Leif Kvarnes, teen glassblower
“What better way to learn thermodynamics than in glassblowing!” Leif Kvarnes, 12, a seventh-grade student at Hearthstone School, is learning other things from the glassblowing lessons he’s taking from his father, Eric Kvarnes, at Oldway Art Center in Sperryville.
That includes understanding gravity (“If you stop rolling, it drops down and you have to start over again”) and chemical combinations — the mixture needed to make the glass itself.
Like most kids, he likes the fact that he’s doing something that’s making money for him. When Leif was 2 years old he started playing with glass under the close supervision of his parents. With a little help, he made blobs of glass his dad called “doodads.” When he was 4 he didn’t want to make doodads anymore and switched to paperweights instead.
By age 8 he wanted to buy a World War II game and so he increased production to get what he wanted . . . and he did! Four years later, this young man is an artist, an entrepreneur and scientist. He’s now earning money to purchase an iPod Touch and is moving on to make oil lamps and small bowls.
Teens are not known for being calm and patient, but Leif recognizes that he needs to be so to blow glass. “You have to have patience and just wait . . . if it gets cool, it goes bad . . . it’s tricky.” After about 15 seconds of shaping, the glass hardens and he needs to reheat the piece in the 2,300-degree glory hole where it heats until it’s soft enough to shape again. He has to turn the piece so it won’t overheat and start to droop.
“I have to watch my reflexes. If I am turning the blow pipe in the glory hole I have to get it right . . . move quickly, but slowly at different times,” he explained.
His dad says that Leif is now able to “solo” and he doesn’t need to stand by his son all the time.
What’s it like to teach his son? It’s “an honor . . . it does not get better than this.”
Leif’s favorite phase in glassblowing is when the piece is put into the annealer to bring it to the cooling point on its way to being finished. He enjoys the sense of completion.
This determined young man will bring his own style to his work as he expands his skills and uses his own ideas. He still needs to learn what colors to mix to achieve certain effects.
Be sure to stop in to buy his paperweights to support his efforts. And keep going back over the next few years to see what he produces as his talent progresses.
Glassworks Gallery is located at Oldway Art Center, 11774 Lee Hwy. Call the center at 540-987-8474.
Spring will be officially here in just 17 days. The annual showy display of those first purple and yellow croci blooms and daffodils are just a prelude to the excitement of additional openings in Sperryville. The Inn at Mount Vernon Farm, the 1827 historic residence on the Cliff Miller farm, will be opening this spring. Cliff Miller IV is managing the renovation and spearheading the business planning and strategy. Cliff said that the innkeeper he hired, Amanda Gordon, was an obvious choice from the dozens of resumes that he received and reviewed. “She is a natural fit,” he said.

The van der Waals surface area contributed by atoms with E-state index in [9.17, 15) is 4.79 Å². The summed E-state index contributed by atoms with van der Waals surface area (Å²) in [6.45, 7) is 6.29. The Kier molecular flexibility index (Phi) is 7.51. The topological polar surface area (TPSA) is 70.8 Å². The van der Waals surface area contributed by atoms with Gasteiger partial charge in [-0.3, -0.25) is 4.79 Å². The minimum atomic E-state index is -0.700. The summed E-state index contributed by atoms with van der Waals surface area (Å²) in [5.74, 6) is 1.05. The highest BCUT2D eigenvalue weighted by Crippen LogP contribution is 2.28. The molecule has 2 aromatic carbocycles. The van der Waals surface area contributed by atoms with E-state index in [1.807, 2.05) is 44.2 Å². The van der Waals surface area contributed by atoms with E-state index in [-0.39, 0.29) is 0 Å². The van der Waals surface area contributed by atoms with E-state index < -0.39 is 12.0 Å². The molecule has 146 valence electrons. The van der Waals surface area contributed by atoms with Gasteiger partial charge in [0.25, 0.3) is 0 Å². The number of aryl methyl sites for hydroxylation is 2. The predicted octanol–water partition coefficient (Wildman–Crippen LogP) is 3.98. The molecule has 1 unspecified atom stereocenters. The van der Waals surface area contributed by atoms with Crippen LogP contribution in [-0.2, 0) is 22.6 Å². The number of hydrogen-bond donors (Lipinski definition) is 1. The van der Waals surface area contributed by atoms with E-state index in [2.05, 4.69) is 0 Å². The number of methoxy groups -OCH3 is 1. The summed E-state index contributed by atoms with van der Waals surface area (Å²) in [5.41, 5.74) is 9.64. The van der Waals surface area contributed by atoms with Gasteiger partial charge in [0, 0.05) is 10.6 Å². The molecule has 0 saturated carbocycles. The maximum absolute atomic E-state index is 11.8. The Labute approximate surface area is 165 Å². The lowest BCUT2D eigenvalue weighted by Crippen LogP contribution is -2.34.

There will be four rooms and one suite for rent at the Inn at Mount Vernon Farm, which is being totally renovated while maintaining the building’s historic integrity.
The Jerome Niessen family will bring us the art studios, restaurant and natural foods co-op at Rappahannock Central on Water Street. The Niessens also operate a vacation rental home at 27 Main St.
Sperryville has a total of eight vacation rentals, according to listings on www.vrbo.com.
We still hope for some of our empty storefronts to fill, but in the meantime Sperryville is alive with the Thornton River Grille/Corner Store/Rudy’s, Longview Gallery, the Knit Wit Yarn Shop, Roy Wheeler Realty (Cheri Woodward), Dexter Lake Club Antiques, High on the Hog BBQ (and seafood), Primitive Blessings, Central Coffee Roasters, Oldway Art Center, Sperryville Emporium, Elmer’s Antiques, Beech Spring Farm, the Hearthstone businesses (spa, insurance, market, Naturopathy), Copper Fox Antiques, Copper Fox Distillery, Burgers N’ Things, Roy’s Orchard and Market, Attic Treasures, Mount Vernon Farm and Waterpenny Farm.
Save these dates
• Texas Hold ’em: Saturday, March 26, 4 to 11 p.m. This is the Sperryville Volunteer Fire Department’s charity tournament. To reserve a seat (limited to 120 players) contact Larry Grove 987-8612 or firstname.lastname@example.org.
• Miss Rappahannock Pageant: April 16 at Rappahannock Elementary School starting at 3 p.m. This is an event that benefits the Sperryville Volunteer Rescue Squad.
Yes, Sperryville is a speed trap
A meeting about Sperryville traffic problems was held at the Link on Feb. 18. Sheriff Connie Smith and Maj. Scott Jenkins presented information on current enforcement efforts (see the photo on page 1). Emerging from the discussion was consensus on four items that County Administrator John McCarthy will present to the board of supervisors:
• Encourage the sheriff’s office to conduct speed checks during peak commuting hours
• Evaluate the cost and regulations involving placing stationary signs that track and show driver speed.
• Start the process with VDOT of installing a third stop sign for the traffic heading north on U.S. 522, in front of the Corner Store.
• Request that VDOT paint visible crosswalks at several points across Main Street.
Thanks to all the community members and our public officials who made this a positive and productive meeting. Please remember to Drive 25 in Sperryville.